On February 17, 2003, United States Agents abducted Osama Moustafa Hassan Nasr, a suspected Islamic militant, on his way to his mosque. The agents took Nasr to an air base, flown to Germany, and then to Egypt, where Nasr claims he was tortured.
In 2009, the agents were convicted. One year later, an appellate court upheld their convictions. Two weeks ago, the matter was argued in Italy’s highest court where it upheld the convictions of the twenty-three Americans. Twenty-two of these were Central Intelligence Agency employees and the remaining defendant was an Air Force colonel. Twenty-two of the Americans received sentences of seven years, while the C.I.A. station chief received nine years. This case was one of the first, if not the first ruling that successfully challenged the American rendition program.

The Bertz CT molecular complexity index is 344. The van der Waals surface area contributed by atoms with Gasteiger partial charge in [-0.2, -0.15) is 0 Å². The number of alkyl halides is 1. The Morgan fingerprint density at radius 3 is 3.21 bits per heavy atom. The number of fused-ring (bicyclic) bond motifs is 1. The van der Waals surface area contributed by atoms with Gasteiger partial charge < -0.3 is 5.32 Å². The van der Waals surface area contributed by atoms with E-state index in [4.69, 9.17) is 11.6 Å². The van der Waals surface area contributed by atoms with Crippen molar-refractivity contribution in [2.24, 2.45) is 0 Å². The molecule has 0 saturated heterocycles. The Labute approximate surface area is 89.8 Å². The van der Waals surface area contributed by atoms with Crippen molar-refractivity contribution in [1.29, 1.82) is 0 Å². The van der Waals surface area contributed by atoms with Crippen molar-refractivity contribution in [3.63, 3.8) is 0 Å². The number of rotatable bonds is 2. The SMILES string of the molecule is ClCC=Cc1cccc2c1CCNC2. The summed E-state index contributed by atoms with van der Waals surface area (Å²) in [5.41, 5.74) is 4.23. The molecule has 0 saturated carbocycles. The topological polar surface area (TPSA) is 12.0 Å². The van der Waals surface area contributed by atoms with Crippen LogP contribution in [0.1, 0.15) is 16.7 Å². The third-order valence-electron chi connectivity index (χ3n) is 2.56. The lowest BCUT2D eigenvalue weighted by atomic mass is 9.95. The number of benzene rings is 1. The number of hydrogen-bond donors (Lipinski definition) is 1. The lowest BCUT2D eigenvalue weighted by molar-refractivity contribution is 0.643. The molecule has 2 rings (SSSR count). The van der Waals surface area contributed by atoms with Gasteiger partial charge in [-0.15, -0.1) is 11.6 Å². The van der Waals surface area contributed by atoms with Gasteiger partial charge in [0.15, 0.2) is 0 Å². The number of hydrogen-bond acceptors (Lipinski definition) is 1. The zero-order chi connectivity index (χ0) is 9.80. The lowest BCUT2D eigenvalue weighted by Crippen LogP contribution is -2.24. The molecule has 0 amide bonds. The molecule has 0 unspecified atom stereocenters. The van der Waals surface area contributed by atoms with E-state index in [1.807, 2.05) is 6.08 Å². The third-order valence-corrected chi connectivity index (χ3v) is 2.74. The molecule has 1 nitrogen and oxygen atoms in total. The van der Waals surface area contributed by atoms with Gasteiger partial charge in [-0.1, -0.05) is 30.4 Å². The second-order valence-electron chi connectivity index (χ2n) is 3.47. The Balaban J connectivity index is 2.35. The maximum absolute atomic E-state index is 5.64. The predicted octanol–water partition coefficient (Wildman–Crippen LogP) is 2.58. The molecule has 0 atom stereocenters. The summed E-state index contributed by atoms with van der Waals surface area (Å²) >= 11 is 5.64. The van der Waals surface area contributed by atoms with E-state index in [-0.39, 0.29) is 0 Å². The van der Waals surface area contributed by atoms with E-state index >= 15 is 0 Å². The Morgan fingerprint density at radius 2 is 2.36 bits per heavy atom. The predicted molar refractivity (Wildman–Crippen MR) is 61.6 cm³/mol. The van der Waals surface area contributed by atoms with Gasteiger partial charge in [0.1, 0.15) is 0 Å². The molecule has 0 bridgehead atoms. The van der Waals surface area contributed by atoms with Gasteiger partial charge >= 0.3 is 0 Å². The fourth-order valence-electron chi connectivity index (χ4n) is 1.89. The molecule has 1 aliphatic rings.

Currently, the Americans are located within the jurisdiction of the United States of America. At this point, it is unclear whether the Italian government will seek extradition of the Americans. While the United States and Italy have an extradition agreement, this request will likely create some tensions between the two countries.
This case represents a landmark victory for those that oppose the American practices of rendition. Whether this will create precedent that will force the United States and their allies to alter their methods remains to be seen, however, if the Italians seek extradition, this story will likely turn into a much larger issue than it currently is and pose a significant strain on Italian-American relations.
Based on a New York Times Article by Elisabetta Povoledo published on September 20, 2012, on page A5 of the New York edition with the headline: High Court In Italy Backs Convictions For Rendition.